In Vitro Fertilization: Medical Breakthrough, or Nightmare Divorce?

  • Child Custody
  • , Divorce
  • , Family Law
August 8, 2019

With amazing scientific advances like in vitro fertilization (IVF), people who were previously unable to have biological children can now experience a more traditional parenting experience. Unfortunately, couples who have undergone or choose to undergo IVF treatments can often have a difficult road if they decide to divorce.

The courts in Colorado have decided that a pre-written agreement between couples takes precedence over any other factor when determining who will receive the pre-embryos. In the event you and your spouse will be undergoing IVF treatments, or have already undergone IVF treatments, it is imperative that you both come up with an agreement as to what to do with the pre-embryos in the event the marriage is dissolved.

Some important questions you should consider in your agreement include:

  • Will the pre-embryos be destroyed?
  • Will the pre-embryos go to one of the parties?
  • If the pre-embryos do go to one party, will the pre-embryos be allowed to be used by the other party?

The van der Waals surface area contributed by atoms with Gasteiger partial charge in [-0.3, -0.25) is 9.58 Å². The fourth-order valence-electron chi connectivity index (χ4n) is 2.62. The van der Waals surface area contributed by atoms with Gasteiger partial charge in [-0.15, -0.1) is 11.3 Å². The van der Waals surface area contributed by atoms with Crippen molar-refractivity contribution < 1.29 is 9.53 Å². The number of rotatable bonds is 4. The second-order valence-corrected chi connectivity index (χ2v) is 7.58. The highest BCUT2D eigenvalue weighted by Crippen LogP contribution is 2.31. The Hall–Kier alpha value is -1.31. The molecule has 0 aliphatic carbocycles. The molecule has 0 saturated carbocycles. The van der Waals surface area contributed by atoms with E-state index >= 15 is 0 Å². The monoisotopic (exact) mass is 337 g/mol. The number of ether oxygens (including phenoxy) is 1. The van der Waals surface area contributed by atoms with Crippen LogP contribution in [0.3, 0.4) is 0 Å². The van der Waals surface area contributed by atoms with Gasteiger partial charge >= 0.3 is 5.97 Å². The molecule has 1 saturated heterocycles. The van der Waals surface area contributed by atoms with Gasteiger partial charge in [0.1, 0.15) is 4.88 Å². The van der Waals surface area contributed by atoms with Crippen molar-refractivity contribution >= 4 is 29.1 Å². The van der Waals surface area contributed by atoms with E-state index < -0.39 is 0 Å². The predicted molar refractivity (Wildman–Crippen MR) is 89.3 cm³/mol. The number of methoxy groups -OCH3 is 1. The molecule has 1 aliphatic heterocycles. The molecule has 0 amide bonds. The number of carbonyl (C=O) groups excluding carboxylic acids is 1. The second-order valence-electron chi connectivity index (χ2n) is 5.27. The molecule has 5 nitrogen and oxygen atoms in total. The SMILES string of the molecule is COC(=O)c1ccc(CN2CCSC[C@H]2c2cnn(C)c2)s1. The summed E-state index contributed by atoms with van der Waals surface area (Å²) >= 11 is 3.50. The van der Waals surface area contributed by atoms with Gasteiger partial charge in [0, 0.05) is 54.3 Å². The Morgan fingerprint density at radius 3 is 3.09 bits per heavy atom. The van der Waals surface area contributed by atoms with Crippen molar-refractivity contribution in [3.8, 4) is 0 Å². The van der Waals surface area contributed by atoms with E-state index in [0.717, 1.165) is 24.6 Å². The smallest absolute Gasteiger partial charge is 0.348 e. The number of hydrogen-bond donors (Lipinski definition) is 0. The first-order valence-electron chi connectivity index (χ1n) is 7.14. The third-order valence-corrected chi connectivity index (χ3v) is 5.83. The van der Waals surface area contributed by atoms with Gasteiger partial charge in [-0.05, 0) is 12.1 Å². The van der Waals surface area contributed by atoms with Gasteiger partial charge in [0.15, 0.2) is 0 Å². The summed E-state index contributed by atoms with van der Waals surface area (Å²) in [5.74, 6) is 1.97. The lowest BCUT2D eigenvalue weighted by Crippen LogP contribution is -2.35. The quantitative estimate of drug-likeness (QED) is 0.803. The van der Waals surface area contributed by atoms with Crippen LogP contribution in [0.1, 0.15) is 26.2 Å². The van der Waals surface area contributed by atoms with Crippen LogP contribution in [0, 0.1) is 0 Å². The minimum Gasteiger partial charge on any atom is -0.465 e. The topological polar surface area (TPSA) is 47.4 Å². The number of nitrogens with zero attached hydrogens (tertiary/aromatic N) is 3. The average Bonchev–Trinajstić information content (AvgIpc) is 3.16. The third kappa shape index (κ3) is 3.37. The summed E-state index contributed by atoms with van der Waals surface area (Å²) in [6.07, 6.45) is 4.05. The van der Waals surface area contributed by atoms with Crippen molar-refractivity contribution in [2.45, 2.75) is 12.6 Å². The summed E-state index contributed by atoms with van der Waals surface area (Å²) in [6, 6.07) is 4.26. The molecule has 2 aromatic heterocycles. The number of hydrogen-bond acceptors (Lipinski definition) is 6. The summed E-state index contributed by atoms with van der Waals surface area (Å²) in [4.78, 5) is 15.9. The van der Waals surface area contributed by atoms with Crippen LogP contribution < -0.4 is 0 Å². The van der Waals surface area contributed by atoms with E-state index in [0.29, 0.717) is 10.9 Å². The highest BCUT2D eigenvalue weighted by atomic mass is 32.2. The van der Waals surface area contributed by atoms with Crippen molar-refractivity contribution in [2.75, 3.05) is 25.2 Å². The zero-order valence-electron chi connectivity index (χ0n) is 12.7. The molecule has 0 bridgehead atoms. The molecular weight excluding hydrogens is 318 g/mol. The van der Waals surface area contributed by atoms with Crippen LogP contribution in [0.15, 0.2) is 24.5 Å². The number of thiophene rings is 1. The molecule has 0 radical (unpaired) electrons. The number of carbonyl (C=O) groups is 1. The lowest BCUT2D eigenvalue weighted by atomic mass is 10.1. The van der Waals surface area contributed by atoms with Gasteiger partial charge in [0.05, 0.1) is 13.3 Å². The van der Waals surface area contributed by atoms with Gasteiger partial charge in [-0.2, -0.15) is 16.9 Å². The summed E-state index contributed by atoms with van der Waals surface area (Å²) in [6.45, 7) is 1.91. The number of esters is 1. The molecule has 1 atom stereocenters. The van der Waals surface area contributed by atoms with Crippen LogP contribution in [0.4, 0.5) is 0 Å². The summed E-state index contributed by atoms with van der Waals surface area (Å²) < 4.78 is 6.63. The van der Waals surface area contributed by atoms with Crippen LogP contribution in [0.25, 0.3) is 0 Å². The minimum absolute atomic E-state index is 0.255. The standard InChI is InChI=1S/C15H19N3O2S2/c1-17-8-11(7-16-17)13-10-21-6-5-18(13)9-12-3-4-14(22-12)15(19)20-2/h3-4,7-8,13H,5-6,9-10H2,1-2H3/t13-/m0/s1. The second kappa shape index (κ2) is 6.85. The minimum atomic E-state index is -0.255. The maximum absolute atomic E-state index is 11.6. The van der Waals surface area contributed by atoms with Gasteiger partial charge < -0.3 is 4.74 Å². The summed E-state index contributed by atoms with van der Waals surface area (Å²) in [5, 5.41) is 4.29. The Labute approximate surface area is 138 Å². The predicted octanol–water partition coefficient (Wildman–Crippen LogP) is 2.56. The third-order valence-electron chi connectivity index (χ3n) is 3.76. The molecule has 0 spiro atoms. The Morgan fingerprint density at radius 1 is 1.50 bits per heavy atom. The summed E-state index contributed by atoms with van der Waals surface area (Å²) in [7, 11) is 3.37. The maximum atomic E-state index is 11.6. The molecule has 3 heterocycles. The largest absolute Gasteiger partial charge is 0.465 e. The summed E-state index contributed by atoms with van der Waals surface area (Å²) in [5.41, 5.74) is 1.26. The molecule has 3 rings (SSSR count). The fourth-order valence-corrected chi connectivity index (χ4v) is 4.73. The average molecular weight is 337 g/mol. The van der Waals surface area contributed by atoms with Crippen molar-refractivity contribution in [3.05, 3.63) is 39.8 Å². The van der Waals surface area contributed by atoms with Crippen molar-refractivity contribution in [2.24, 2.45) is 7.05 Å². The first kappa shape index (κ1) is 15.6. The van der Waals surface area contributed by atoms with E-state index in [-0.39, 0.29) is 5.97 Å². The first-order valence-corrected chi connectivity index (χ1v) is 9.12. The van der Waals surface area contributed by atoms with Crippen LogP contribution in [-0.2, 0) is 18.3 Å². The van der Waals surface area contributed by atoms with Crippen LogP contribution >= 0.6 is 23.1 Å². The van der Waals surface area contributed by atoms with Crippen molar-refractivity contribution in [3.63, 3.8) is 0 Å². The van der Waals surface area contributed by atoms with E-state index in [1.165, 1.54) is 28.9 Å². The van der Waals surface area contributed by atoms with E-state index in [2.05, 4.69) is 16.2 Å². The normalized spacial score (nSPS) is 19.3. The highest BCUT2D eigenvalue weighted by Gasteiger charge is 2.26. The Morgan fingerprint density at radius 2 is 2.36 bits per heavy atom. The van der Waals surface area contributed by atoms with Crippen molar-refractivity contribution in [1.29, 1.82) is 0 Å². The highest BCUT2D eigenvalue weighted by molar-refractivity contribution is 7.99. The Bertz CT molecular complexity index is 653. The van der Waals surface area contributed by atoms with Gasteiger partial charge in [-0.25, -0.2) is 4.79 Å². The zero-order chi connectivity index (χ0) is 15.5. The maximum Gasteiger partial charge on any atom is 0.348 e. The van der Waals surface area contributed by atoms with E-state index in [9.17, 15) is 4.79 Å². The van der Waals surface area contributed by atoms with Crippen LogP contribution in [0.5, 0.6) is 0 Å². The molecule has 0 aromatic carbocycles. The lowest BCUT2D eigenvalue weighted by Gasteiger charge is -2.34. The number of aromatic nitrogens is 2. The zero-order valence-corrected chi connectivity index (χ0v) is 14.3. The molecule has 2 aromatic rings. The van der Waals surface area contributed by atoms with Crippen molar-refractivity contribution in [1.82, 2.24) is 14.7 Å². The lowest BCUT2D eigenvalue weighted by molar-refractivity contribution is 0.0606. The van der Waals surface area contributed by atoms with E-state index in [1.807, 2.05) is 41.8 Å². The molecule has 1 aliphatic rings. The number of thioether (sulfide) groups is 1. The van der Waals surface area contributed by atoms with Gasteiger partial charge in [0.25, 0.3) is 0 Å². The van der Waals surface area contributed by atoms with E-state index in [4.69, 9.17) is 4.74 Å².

If you decide not to pursue a written agreement, the court will determine which party receives the pre-embryos by using what is called a “balancing test.”

The court will consider five key factors in the balancing test before making a decision about your pre-embryos:

  1. The intended use of the party seeking to preserve the disputed pre-embryos
  2. The physical ability of the party seeking to implant the pre-embryos to have biological children through other means
  3. The original reasons for the parties for pursuing IVF
  4. Consideration of the hardships of the person seeking to avoid becoming a genetic parent
  5. Bad faith or leverage in the use of the pre-embryos in the actual divorce proceeding.

In the event you and your spouse are considering IVF treatments, are undergoing IVF treatments, or have already undergone IVF treatments, it would be best to come to a written agreement stating what will happen to the pre-embryos in the event you and your spouse get divorced. This agreement will ultimately save you a lot of time, legal fees, and provide additional certainty in a situation that tends to be highly emotional.

Please contact any of our family law attorneys at Jorgensen, Brownell & Pepin, P.C. to help guide you through this complicated issue.

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